Tax Laws and the Land of Foo

Comments (0) Business, Entrepreneurs, Finance and Money

Foo—the place between the possible and the impossible—a place you can only access where streets corners don’t line up. A place that is a bit uneven. Enter the state of Nebraska’s need to meet the requirements of federally mandated sewer improvements with bills over $1 billion.

Mayor Jim Suttle regurgitated a previously suggested idea to tax toilet paper at the federal level to help pay the bill. This most recent dive into the fantastic realm that allows governments to hope, imagine and dream is called the “toilet paper tax.”

Although this kind of proposal isn’t new—a similar measure was brought before the House in 2009—it does painfully bring to the forefront that there are very little places for states and government to go in order to bring in additional funds to pay for what we consider basic services.

A tax on toilet paper to help fund sewer improvements seems to be the ultimate in consumption tax law at the federal level.  As Suttle asked, “How are we affording this…as we come out of the recession?” in his attempts to come up with an equitable solution to funding the $1.7 billion bill for federally mandated sewer improvements.

According to Kay Bell, with MSN Money, “…the levy doesn’t discriminate against one segment of taxpayers since everyone (we hope!) uses the bathroom tissue.”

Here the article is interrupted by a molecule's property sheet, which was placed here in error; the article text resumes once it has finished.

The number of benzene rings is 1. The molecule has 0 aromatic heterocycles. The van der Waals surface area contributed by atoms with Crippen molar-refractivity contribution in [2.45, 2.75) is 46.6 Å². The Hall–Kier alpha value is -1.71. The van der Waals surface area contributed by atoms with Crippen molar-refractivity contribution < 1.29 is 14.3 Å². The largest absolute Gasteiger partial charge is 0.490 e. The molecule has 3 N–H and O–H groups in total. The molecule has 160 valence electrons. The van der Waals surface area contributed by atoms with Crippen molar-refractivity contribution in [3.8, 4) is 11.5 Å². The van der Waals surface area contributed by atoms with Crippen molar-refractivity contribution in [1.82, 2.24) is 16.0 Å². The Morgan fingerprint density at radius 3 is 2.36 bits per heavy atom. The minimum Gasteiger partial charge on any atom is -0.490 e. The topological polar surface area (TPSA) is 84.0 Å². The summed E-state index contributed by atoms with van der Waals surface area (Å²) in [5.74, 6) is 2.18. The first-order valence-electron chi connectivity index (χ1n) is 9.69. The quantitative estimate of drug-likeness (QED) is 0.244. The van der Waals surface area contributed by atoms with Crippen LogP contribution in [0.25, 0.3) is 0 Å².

Quoted by Robert Nelson, John S. McCollister, executive director of the conservative think tank The Platte Institute says, “User fees seem the fairest type of tax. The person receiving the benefit should be the person paying for that benefit.”  Nelson continues to say, “If I am liberal with my toilet paper use, I’m jamming up our sewers. So, with a tax specifically on toilet paper, I pay more for use of that public utility.”

The tax would definitely make a New Jersey pilot’s test run for a football game expensive: he chucked rolls out of the window of his small plane to prepare for a streamer drop at a football game.

But for now, the conversations and commentaries on the toilet paper tax seem to have accomplished Suttle’s goal that the “…comment was more for shock value” than a real proposal.

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